Of course, it is not so simple either. There are a lot of options to choose and many hyperparameters to optimize. Establishing a relation of Agent, State, Environment and Policy is often a tough job. It involves a wide range of components including the device level sensors, implementation of complex algorithms for training the model over multiple iterations, and tuning the hyperparameters as the model develops

In the Deep Racer, Amazon has covered up all the dirty work - leaving us with only the interesting and challenging - real stuff. Tuning Hyperparameters and implementing the perfect Reward Function

Now, what is that? In Reinforcement Learning, a reward function is the optimization target. In simple words, it is a numerical representation of how good or bad is the current situation. As the agent tries to optimize this reward, it learns to always be in the good situation. And it the reward function is good, a well trained model will perform as we want it to.

Hyperparameters

A good reward function is essential, but not enough. We also need to choose the right set of hyperparameters - so that the agent can fruitfully optimize on the reward function. To understand this better, we can think of it as the difference between the agent knowing what is good and being able to do it.

The amount of data from this input - that is used in a batch for training the model - is called the Gradient Descent Batch Size. This can have a significant impact on how the agent learns.

A small batch size means we train the model with only a part of the data at a time. This reduces the computational complexity and the model learns faster. But, it can confuse the model as two different chunks can provide contradicting conclusions. This produces fluctuating models that do not converge properly. On the contrary, with a huge batch size, the model will involve a huge computation and the model may take forever to train. So we need a good bargain between the two extremes.

Training the model is based on optimization of parameters using gradient descent. The Learning Rate is the amount by which the model modifies itself when it feels that something went wrong - the reward function returns a low value.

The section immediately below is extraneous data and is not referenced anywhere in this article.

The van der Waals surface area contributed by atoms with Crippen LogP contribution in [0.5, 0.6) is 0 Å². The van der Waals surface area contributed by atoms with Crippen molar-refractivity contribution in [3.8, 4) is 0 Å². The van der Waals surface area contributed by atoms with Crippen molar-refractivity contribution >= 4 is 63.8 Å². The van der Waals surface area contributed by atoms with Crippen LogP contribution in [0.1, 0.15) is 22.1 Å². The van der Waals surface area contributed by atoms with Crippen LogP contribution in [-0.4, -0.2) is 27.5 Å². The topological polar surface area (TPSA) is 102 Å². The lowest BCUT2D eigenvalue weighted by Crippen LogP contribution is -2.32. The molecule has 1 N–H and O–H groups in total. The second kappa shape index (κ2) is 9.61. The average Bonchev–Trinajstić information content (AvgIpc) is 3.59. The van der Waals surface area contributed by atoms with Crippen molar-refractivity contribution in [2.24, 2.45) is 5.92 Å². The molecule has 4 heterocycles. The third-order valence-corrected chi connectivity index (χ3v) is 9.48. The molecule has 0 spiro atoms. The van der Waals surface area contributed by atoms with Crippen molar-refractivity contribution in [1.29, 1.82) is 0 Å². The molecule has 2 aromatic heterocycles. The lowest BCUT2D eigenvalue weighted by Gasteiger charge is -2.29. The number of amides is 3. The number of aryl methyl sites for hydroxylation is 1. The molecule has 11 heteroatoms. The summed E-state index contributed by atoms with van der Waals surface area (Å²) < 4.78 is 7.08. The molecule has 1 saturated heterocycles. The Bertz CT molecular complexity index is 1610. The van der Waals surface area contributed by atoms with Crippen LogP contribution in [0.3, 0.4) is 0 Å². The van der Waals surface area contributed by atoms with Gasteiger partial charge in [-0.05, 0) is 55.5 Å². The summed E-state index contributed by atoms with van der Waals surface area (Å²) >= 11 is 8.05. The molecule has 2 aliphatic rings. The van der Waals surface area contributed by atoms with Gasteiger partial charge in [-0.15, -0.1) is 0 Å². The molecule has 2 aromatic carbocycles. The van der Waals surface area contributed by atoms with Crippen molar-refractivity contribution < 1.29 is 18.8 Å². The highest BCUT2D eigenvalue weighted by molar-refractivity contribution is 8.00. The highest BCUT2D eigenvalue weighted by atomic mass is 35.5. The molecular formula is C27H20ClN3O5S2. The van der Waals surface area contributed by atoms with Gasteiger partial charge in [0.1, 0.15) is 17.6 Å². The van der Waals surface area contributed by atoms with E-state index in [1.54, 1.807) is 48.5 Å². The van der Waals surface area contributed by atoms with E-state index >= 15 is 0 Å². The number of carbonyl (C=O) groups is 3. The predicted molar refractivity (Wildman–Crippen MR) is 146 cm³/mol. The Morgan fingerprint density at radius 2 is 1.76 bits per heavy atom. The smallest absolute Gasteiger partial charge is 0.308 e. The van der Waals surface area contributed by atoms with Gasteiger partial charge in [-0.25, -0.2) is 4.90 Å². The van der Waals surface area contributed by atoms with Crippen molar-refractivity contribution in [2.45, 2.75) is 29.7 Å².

A large learning rate means that the model learns too much from a given input. This can put the model in an oscillating state where it just toggles between one mistake and another - never converging on the optimal point. On the other hand, a small learning rate would mean the model just refuses to learn. It will keep inching towards the optimal point, never reaches there. So, again we need to identify the optimal value for the learning rate.

Similarly, we have two other hyperparameters that impact the speed and stability of the training process - Number of Experience Episodes between each policy-updating iteration and Number of Epochs. They impact is quite similar to the above two, so no point going over it again.

Entropy is an important component of reinforcement learning. There are two types of people - those who explore the unknown, and those who try to apply what is known. Both are required for a healthy growth of technology. The balance between these is defined by the entropy. Entropy simply adds some noise to the training process. Because of this, the model is compelled to explore into actions that it knows are less rewarding. Because of this, it can identify areas that are much better than what it has already learnt. Entropy is a strong vaccine against local minimum. But of course, too much of entropy means the agent really does not learn anything, just keeps exploring.

And finally, It is the extent to which the agent plans for the future. A high discount factor will ensure that the agent considers all future aspects of the environment while generating its policy. But that requires a huge computation and a much longer time to converge. But the fact is that the future is not always important in taking a decision. A bit of insight is enough rather than considering everything